When you’re creating a great deal of content for your web site, blog, social media outlets and other areas, creating an editorial calendar can help you avoid that “what to write now” panic. An editorial calendar is simply a schedule of content topics that ensure you always have a supply written, visual, and auditory content.

But how do you come up with these ideas to begin with? Creating a topic map can help you think beyond the surface level and find fresh new content ideas. Create a map by drawing a series of circles. Start with one large circle in the middle of the page. This is your main topic. From that circle, try drawing six or more medium-sized circles. These are your sub-topics. From those circles, you’ll draw several small circles on each, which will serve as your supportive base.

Let’s say your main theme is “writing blog posts.” Your sub-theme might be more refined, such as “tricks to writing popular blog posts.” This goes in a medium-sized circle. Then, the small circles surrounding that one circle is content you can produce on that one topic. For instance, create a debate between someone in your office and an industry influencer or talk about trends around the topic or interview an industry influencer. Whatever you decide goes into the small circles.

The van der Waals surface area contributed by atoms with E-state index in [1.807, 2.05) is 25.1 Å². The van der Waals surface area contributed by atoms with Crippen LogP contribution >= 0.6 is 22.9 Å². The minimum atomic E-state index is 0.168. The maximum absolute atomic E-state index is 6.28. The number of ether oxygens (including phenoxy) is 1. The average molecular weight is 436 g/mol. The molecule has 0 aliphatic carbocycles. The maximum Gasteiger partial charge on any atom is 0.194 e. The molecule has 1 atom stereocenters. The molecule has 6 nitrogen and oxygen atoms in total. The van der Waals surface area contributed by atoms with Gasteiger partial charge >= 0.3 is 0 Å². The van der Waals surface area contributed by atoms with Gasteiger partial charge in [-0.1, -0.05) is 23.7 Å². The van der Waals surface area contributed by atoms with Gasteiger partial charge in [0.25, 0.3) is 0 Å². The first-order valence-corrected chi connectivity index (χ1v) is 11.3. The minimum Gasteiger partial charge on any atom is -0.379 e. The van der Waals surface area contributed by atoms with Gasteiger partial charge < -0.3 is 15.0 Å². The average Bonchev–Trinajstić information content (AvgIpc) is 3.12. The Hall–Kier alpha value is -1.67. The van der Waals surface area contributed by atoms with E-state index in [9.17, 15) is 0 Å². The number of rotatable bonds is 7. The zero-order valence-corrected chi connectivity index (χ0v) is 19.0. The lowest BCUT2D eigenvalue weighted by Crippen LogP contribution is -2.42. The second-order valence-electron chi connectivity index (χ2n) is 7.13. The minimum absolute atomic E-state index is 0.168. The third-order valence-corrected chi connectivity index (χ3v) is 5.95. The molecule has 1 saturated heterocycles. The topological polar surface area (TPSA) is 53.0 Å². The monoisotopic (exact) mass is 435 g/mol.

After just this one exercise, you have your main topic, one sub-topic, and three pieces of content as your supportive base. This makes five pieces of content that help extend your main piece and begin to showcase your expertise.

The other thing this does is help incredibly with your search rankings. Staying with the same topic, the goal is to create expertise around blogging and the types of content one would create to encourage people not to just to read it, but to share it. That main piece of content lives on your web site or blog and the sub-topics and supportive base all link to it.

Now, no matter where your other content lives--on your web site, on your blog, on the LinkedIn publishing platform, on other social networks, or you’ve guest written for another blog or publication--Google knows you are the authority on this topic. It also tells human beings who are reading the sub-topic and supportive base content that you have expertise on this topic and it’s highly likely they’ll click over and read your main piece.

The goal is to create as much content as you can around one topic so both humans and Google know you’re the expert. It takes a little planning and it takes some high-level thinking, but once you get the hang of it, you’ll have an editorial calendar stuffed with ideas that last you a year or more.